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9.1 SunOS 4.1.X

9.1.5 SCSI Device Designation and Description

SCSI, Small Computer System Interface, has become the standard for connecting peripheral devices: disks, tapes, cdroms, optical drives, etc. It was intended to provide device independence for a wide range or peripherals to the host computer. Devices conforming to the SCSI standard should be able to plug directly to the host's SCSI bus without requiring changes to the system hardware or software. There are several different versions of the standard (and as many implementations as there are manufacturers). The original standard, now called SCSI-1 or classical SCSI, will allow synchronous data transfers up to 5 MBytes/sec of 8 bit data. The current standard, SCSI-2, also known as Fast SCSI, and includes Wide SCSI. Fast SCSI allows asynchronous data transfers up to 10 MBytes/sec. SCSI-1 and SCSI-2 devices can co-exist on the same bus using a 50-conductor cable. Wide SCSI uses additional lines to transfer 16 or 32 data bits at a time, effectively doubling or quadrupling the maximum Bus transfer speed, up to 40 MBytes/sec, while using a 68-conductor cable. Narrow and wide SCSI devices can be mixed if the cable connections are made consistent.

SCSI-1 and SCSI-2 allow cable lengths totalling up to 6 meters, including internal cabling. Differential SCSI allows longer cable lengths, up to 25 meters. You can't directly mix differential and single-ended (classical) SCSI devices on the same SCSI bus without special translation devices.

SCSI devices are daisy-chained, and should be terminated on both ends of the chain. Classical SCSI uses passive terminators. Fast SCSI requires active terminators. These use voltage regulation to provide a more consistent termination resistance. Differential SCSI uses passive termination, but a different kind from classical SCSI.

The classical SCSI bus can accommodate 8 target devices, numbered 0 through 7. The last number, 7, is reserved for the connection between the bus and the system itself. Of the remaining seven the Sun kernel configuration file (SunOS 4.1.X) assumes that the first four will be used by disk devices, the next two by tape devices, and the last for a CDROM device, i.e.:

You can change these defaults and regen the kernel.

Wide SCSI allows 16 target devices, 0 through 15, with 15 the target ID of the host adaptor.

The larger the device number, the higher the priority of the device.

Only two SCSI devices can communicate at a time. So when a slow device is communicating with the host, i.e. a tape drive, the bus is effectively slowed down to the speed of the tape drive. When the tape drive is not in use the bus can resume a higher transfer rate of another device.

Earlier we mentioned that to boot a Sun4c machine from CDROM you would specify sd(0,6,2), or for a Sun4 machine you would specify sd(0,30,1) to the boot PROM. We will now look at where these numbers come from. As an example we look at sd(0,30,1).

FIGURE 9.1 SCSI Device Designation

SCSI devices may have their own controller to control a series of devices within the cabinet. For example you may have a cabinet with a controller and two disks that it controls. These external controllers can have 2 disks/target device; embedded controllers are limited to 1 disk/target device. Most SCSI devices today have embedded controllers, so you have one device for each SCSI ID on the Bus. Non-embedded devices are still available and may become more popular as the faster SCSI-2 protocol takes hold.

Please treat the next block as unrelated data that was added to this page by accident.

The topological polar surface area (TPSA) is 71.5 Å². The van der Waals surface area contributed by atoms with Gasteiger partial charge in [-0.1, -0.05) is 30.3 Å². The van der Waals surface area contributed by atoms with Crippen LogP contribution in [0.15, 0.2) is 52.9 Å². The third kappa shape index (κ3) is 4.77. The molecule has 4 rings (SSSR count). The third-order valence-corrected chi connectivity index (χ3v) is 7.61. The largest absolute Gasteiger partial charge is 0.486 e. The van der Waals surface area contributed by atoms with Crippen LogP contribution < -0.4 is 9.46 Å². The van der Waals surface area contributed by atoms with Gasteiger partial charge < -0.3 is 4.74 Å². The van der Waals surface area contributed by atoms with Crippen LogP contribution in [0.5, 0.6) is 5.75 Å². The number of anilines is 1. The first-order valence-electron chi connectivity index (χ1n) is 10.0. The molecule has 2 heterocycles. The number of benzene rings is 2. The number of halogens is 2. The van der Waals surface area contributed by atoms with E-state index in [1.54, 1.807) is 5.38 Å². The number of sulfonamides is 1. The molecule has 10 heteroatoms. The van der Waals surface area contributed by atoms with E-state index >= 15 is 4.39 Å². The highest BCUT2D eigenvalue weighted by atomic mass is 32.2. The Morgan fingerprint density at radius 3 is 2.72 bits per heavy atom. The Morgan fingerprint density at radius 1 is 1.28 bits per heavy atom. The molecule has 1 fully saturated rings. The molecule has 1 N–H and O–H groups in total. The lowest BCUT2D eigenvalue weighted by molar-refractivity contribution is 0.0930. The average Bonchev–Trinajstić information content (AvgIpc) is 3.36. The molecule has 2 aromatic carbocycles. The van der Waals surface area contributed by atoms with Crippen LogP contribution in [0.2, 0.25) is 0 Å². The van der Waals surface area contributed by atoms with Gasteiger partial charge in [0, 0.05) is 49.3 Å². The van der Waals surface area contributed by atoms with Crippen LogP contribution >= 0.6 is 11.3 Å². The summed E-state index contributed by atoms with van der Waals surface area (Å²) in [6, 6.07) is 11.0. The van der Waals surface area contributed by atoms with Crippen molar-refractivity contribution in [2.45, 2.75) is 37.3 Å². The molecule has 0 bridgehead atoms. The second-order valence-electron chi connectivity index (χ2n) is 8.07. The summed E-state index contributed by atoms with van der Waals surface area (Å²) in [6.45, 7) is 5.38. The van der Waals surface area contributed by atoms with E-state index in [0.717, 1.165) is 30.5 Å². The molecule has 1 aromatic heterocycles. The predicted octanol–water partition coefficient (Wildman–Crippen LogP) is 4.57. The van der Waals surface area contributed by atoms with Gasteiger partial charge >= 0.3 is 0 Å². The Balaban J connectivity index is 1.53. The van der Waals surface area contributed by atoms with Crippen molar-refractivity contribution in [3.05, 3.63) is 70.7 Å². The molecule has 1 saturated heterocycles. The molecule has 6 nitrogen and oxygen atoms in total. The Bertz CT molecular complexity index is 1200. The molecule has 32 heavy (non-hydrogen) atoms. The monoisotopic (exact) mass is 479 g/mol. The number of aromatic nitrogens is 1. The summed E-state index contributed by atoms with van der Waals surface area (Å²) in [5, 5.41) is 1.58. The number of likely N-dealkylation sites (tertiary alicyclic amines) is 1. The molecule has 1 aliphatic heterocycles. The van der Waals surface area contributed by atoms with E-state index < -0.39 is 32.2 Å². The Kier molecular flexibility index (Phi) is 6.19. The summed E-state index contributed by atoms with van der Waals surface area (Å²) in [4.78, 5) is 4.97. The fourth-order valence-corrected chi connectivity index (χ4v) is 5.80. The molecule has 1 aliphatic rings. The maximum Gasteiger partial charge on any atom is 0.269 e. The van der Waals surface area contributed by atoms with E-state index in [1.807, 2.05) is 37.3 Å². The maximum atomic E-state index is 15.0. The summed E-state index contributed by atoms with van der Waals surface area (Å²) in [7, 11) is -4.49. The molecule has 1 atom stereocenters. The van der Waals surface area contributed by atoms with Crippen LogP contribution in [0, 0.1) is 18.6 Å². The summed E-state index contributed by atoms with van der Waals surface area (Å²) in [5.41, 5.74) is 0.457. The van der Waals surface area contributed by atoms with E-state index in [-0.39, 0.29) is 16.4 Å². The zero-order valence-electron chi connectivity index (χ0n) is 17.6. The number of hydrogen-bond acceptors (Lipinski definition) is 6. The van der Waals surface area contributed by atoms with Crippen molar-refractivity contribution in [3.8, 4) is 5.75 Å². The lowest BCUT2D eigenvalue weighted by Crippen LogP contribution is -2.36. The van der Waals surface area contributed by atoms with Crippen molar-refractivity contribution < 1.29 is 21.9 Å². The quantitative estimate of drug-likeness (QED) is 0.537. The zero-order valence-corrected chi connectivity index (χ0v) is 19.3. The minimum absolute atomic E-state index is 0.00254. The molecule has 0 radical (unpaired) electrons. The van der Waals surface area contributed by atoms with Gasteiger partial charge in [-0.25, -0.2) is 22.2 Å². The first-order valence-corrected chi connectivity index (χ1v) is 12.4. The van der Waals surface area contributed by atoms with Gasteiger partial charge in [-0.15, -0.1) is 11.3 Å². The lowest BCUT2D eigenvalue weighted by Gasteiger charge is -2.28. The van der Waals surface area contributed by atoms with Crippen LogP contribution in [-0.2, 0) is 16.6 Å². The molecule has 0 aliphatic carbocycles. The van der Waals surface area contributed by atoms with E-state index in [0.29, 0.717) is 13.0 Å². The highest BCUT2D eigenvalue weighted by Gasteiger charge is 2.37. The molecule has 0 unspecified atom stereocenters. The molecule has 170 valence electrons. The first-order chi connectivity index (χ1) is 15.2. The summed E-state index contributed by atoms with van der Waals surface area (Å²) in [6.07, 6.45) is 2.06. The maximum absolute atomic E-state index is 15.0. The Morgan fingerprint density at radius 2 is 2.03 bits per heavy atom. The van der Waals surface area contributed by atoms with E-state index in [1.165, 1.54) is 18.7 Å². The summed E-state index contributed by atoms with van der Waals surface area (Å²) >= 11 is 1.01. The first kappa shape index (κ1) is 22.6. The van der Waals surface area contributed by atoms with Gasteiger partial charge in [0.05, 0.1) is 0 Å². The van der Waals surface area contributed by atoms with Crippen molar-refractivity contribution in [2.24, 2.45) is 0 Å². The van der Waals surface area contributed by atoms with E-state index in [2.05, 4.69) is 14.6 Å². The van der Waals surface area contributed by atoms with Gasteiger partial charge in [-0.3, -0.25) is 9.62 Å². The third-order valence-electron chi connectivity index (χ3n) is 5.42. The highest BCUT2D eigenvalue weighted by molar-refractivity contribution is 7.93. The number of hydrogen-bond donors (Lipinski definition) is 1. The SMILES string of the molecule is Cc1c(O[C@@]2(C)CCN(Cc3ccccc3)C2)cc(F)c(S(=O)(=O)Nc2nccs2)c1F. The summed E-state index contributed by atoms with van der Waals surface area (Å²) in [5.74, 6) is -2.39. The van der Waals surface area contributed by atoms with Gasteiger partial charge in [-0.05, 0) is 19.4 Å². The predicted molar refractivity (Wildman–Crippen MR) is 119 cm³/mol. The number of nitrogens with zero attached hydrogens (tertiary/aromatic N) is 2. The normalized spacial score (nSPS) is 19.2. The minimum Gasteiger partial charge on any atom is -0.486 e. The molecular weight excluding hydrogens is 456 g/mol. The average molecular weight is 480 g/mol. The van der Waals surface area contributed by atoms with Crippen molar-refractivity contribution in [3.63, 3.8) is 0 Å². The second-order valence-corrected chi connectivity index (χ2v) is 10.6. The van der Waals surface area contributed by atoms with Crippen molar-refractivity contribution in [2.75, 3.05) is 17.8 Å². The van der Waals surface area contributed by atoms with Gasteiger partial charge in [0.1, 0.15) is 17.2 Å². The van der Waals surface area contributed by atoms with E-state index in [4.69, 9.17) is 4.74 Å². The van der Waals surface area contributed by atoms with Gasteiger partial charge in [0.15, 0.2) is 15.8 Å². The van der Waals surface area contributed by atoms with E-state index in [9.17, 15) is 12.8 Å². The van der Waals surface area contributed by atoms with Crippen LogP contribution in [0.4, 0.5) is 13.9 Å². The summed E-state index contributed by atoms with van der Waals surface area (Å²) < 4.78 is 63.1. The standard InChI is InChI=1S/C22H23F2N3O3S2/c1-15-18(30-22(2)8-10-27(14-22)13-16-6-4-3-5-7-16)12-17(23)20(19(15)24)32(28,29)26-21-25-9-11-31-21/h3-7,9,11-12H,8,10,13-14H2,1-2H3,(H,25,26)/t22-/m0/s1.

Sun's SCSI numbering scheme originated when non-embedded, external controller, devices were popular. One of their first products was called the "Shoebox" which had one controller to manage two disks, or a disk and tape drive. So when they mentioned disk drives as sd0 and sd1 they were talking about disks with the same SCSI host interface, but with different logical unit numbers, both with SCSI ID 0, but drive numbers 0 and 1. As embedded controllers became the norm, people generally referred to sd0 as the disk at SCSI ID 0 and sd1 as the disk at SCSI ID 1. But this is wrong, as they were both attached to the same SCSI controller. By using the drive number to specify both the SCSI ID and the disk number Sun was confusing people. Later Sun began using 3 octal numbers to represent the SCSI devices in the kernel configuration file, e.g.:

disk sd3 at sc0 drive 011 flags 0

Here, in 011, the first number, 0, represents the SCSI interface number, the second number, 1, indicates the SCSI controller (target ID), and the last number, 1, indicates the drive number. A flag of 0 indicates a disk device, and 1 a tape device.

With embedded controllers the drive number is always 0, so people tend to refer to the device by it's SCSI target ID only, further confusing the issue.

The following tables map out the relationship between SCSI target ID and Unix disk number. In these tables LUN stands for logical unit number.

SCSI Target IDs, part 1
External ControllerTarget ID0123
 UNIX sd#01234567
Embedded ControllerTarget ID0123
 UNIX sd#0246

SCSI Target IDs, part 2
Target ID0123456
SCSI Drive #01891617242532 40 48 
SCSI Hex#01891011181920 28 30 
UNIX sd#01234567st0 st1 sr0 

To go back to our example then, we see from the second table that the CDROM device at SCSI target ID 6, sr0, has the number 3016, so to boot from the second file on this device we would use: sd(0,30,1).

Unix System Administration - 8 AUG 1996
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